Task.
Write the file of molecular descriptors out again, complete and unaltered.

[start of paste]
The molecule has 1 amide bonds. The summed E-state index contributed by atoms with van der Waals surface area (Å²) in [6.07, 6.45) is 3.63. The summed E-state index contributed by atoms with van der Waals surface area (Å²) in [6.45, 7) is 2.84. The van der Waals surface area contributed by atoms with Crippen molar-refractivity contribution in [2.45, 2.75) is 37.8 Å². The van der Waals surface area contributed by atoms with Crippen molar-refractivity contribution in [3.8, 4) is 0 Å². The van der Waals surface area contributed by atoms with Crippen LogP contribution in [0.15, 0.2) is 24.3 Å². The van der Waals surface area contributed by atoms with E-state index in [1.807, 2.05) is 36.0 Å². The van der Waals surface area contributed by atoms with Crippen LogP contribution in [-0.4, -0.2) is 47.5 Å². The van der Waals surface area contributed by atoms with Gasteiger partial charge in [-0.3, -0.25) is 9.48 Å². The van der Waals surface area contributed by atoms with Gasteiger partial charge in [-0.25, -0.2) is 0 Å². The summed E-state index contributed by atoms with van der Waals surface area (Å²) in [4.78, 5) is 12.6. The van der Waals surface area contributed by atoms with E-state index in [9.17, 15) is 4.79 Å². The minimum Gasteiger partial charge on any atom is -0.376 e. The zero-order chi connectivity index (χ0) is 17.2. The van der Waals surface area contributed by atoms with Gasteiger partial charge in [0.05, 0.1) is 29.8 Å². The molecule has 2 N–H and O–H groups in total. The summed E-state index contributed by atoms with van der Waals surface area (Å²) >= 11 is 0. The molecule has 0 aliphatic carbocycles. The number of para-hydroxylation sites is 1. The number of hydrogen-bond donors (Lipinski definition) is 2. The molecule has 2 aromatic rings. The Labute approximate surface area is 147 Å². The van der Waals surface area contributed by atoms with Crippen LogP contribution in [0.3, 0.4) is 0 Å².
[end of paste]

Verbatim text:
The molecule has 1 amide bonds. The summed E-state index contributed by atoms with van der Waals surface area (Å²) in [6.07, 6.45) is 3.63. The summed E-state index contributed by atoms with van der Waals surface area (Å²) in [6.45, 7) is 2.84. The van der Waals surface area contributed by atoms with Crippen molar-refractivity contribution in [2.45, 2.75) is 37.8 Å². The van der Waals surface area contributed by atoms with Crippen molar-refractivity contribution in [3.8, 4) is 0 Å². The van der Waals surface area contributed by atoms with Crippen LogP contribution in [0.15, 0.2) is 24.3 Å². The van der Waals surface area contributed by atoms with E-state index in [1.807, 2.05) is 36.0 Å². The van der Waals surface area contributed by atoms with Crippen LogP contribution in [-0.4, -0.2) is 47.5 Å². The van der Waals surface area contributed by atoms with Gasteiger partial charge in [-0.3, -0.25) is 9.48 Å². The van der Waals surface area contributed by atoms with Gasteiger partial charge in [-0.25, -0.2) is 0 Å². The summed E-state index contributed by atoms with van der Waals surface area (Å²) in [4.78, 5) is 12.6. The van der Waals surface area contributed by atoms with E-state index in [9.17, 15) is 4.79 Å². The minimum Gasteiger partial charge on any atom is -0.376 e. The zero-order chi connectivity index (χ0) is 17.2. The van der Waals surface area contributed by atoms with Gasteiger partial charge in [0.05, 0.1) is 29.8 Å². The molecule has 2 N–H and O–H groups in total. The summed E-state index contributed by atoms with van der Waals surface area (Å²) >= 11 is 0. The molecule has 0 aliphatic carbocycles. The number of para-hydroxylation sites is 1. The number of hydrogen-bond donors (Lipinski definition) is 2. The molecule has 2 aromatic rings. The Labute approximate surface area is 147 Å². The van der Waals surface area contributed by atoms with Crippen LogP contribution in [0.3, 0.4) is 0 Å².